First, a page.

Dental Health – Truths And Myths

No matter how well you clean your teeth and how often you visit the dentist, you may still not be fully aware of the difference between dental truths and myths. Some people are not brushing correctly, even though they believe they are. Others do their best to stay away from foods that cause bacteria and plaque, without really knowing all the foods that are included in that category.

By clearing up some misconceptions and providing you with some well established facts, this article will make you wiser about your teeth and thereby become better equipped to care for them.

1. Sugar and cavities:

Myth – Sugar is the source of all dental decay

Truth – All carbohydrates and starches can cause tooth decay. When foods like rice, bread, and potatoes mix with saliva an acid is produced that causes cavities.

2. Brushing your teeth:

Myth – The more you brush the better.

Truth – Frequent, harsh brushing can wear away at tooth enamel, causing the teeth to appear yellow or gray.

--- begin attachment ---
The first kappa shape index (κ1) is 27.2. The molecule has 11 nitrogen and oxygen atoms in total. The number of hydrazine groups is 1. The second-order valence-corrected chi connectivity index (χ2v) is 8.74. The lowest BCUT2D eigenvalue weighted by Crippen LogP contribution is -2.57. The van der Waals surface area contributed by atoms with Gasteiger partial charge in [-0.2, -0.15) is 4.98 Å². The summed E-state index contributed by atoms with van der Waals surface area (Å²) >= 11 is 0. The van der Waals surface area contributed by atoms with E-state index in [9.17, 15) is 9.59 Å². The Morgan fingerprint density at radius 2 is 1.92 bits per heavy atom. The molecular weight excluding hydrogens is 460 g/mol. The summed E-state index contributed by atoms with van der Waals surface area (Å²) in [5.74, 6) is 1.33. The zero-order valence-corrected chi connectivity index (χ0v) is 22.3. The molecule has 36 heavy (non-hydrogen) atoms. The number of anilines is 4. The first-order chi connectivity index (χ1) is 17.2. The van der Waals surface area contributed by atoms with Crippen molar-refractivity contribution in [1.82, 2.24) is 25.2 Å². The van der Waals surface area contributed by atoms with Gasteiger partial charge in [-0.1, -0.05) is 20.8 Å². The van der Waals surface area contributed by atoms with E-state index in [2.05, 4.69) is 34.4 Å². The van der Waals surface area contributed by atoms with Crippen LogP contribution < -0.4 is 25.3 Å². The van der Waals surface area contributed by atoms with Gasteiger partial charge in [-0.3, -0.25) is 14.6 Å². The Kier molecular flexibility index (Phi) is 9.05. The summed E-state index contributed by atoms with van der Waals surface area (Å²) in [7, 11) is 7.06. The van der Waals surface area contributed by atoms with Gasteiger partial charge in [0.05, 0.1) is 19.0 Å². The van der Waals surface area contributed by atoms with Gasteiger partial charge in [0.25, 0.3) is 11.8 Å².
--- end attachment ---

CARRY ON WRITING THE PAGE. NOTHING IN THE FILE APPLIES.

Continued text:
3. Toothpicks:

Myth – Frequent use of toothpicks will cause gaps between the teeth

Truth – Toothpicks do not widen gaps and can be used to serve the same function as dental floss. By rinsing your mouth after each meal and then using a toothpick to dislodge food stuck in hard to reach areas of your mouth, you will have done a lot to prevent tooth decay.

4. Children:

Myth – Children get more cavities than adults

Truth – Adults are just as susceptible to dental decay as children are, and maybe even more so. Adults who take certain medications are at an even greater risk for suffering from dental caries. For example, medications that make the mouth dry cause residue from food and drinks to stay on the teeth for longer periods than normal, because there is not enough saliva to wash the food away.

5. Aspirin:

Myth – As a general pain killer, and one that is especially effective against headaches, aspirin will relieve your toothache.

Truth – Aspirin contains an acid that can further damage the gums by causing swelling and infection. For tooth and gum pain, take an ibuprofen-based pain reliever.

When caring for your teeth you must always keep in the mind that it is the sum total of a number of factors which determines the state of your oral health. What you eat, how you brush, and your state of general health all play a part in the condition of your mouth at any given time. Consultation with your dentist to discover the underlying causes for any decay you may have will be more productive than trying to sort out through the myriad of truths and myths about dental care that are circulating among your friends and relatives.

To learn more, contact a professional like Timothy G Mahoney DDS with any questions you have.


Share